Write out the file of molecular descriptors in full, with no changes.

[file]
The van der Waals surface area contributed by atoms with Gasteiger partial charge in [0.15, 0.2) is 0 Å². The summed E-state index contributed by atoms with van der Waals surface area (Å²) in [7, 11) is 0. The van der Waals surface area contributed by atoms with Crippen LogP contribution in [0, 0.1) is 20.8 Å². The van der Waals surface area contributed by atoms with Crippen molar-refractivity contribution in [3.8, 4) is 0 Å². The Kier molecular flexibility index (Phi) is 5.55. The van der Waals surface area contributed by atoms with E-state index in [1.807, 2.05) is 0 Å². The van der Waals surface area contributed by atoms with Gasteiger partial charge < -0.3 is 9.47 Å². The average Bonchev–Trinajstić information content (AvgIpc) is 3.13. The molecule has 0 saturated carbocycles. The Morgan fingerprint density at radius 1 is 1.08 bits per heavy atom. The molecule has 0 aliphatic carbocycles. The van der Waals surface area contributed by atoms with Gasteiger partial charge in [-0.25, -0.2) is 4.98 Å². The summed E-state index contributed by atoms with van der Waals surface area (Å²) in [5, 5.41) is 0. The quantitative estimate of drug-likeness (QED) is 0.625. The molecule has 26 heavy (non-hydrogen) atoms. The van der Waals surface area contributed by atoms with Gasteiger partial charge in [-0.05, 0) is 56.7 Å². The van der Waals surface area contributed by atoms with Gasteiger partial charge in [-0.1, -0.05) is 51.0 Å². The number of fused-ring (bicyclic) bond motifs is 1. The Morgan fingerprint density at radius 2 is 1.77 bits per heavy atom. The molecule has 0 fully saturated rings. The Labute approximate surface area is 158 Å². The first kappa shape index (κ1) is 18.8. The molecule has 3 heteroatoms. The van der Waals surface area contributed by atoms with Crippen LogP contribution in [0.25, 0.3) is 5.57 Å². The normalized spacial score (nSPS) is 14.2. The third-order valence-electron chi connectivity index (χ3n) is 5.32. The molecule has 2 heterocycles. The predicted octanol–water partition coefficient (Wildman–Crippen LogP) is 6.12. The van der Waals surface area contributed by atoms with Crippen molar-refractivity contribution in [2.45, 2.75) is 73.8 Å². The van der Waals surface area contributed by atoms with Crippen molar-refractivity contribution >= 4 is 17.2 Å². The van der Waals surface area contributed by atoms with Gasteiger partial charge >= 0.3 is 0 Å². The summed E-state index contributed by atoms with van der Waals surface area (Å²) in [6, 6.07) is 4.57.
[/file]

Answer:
The van der Waals surface area contributed by atoms with Gasteiger partial charge in [0.15, 0.2) is 0 Å². The summed E-state index contributed by atoms with van der Waals surface area (Å²) in [7, 11) is 0. The van der Waals surface area contributed by atoms with Crippen LogP contribution in [0, 0.1) is 20.8 Å². The van der Waals surface area contributed by atoms with Crippen molar-refractivity contribution in [3.8, 4) is 0 Å². The Kier molecular flexibility index (Phi) is 5.55. The van der Waals surface area contributed by atoms with E-state index in [1.807, 2.05) is 0 Å². The van der Waals surface area contributed by atoms with Gasteiger partial charge < -0.3 is 9.47 Å². The average Bonchev–Trinajstić information content (AvgIpc) is 3.13. The molecule has 0 saturated carbocycles. The Morgan fingerprint density at radius 1 is 1.08 bits per heavy atom. The molecule has 0 aliphatic carbocycles. The van der Waals surface area contributed by atoms with Gasteiger partial charge in [-0.25, -0.2) is 4.98 Å². The summed E-state index contributed by atoms with van der Waals surface area (Å²) in [5, 5.41) is 0. The quantitative estimate of drug-likeness (QED) is 0.625. The molecule has 26 heavy (non-hydrogen) atoms. The van der Waals surface area contributed by atoms with Gasteiger partial charge in [-0.05, 0) is 56.7 Å². The van der Waals surface area contributed by atoms with Gasteiger partial charge in [-0.1, -0.05) is 51.0 Å². The number of fused-ring (bicyclic) bond motifs is 1. The Morgan fingerprint density at radius 2 is 1.77 bits per heavy atom. The molecule has 0 fully saturated rings. The Labute approximate surface area is 158 Å². The first kappa shape index (κ1) is 18.8. The molecule has 3 heteroatoms. The van der Waals surface area contributed by atoms with Crippen LogP contribution in [0.25, 0.3) is 5.57 Å². The normalized spacial score (nSPS) is 14.2. The third-order valence-electron chi connectivity index (χ3n) is 5.32. The molecule has 2 heterocycles. The predicted octanol–water partition coefficient (Wildman–Crippen LogP) is 6.12. The van der Waals surface area contributed by atoms with Crippen molar-refractivity contribution in [2.45, 2.75) is 73.8 Å². The van der Waals surface area contributed by atoms with Crippen molar-refractivity contribution >= 4 is 17.2 Å². The van der Waals surface area contributed by atoms with Gasteiger partial charge >= 0.3 is 0 Å². The summed E-state index contributed by atoms with van der Waals surface area (Å²) in [6, 6.07) is 4.57.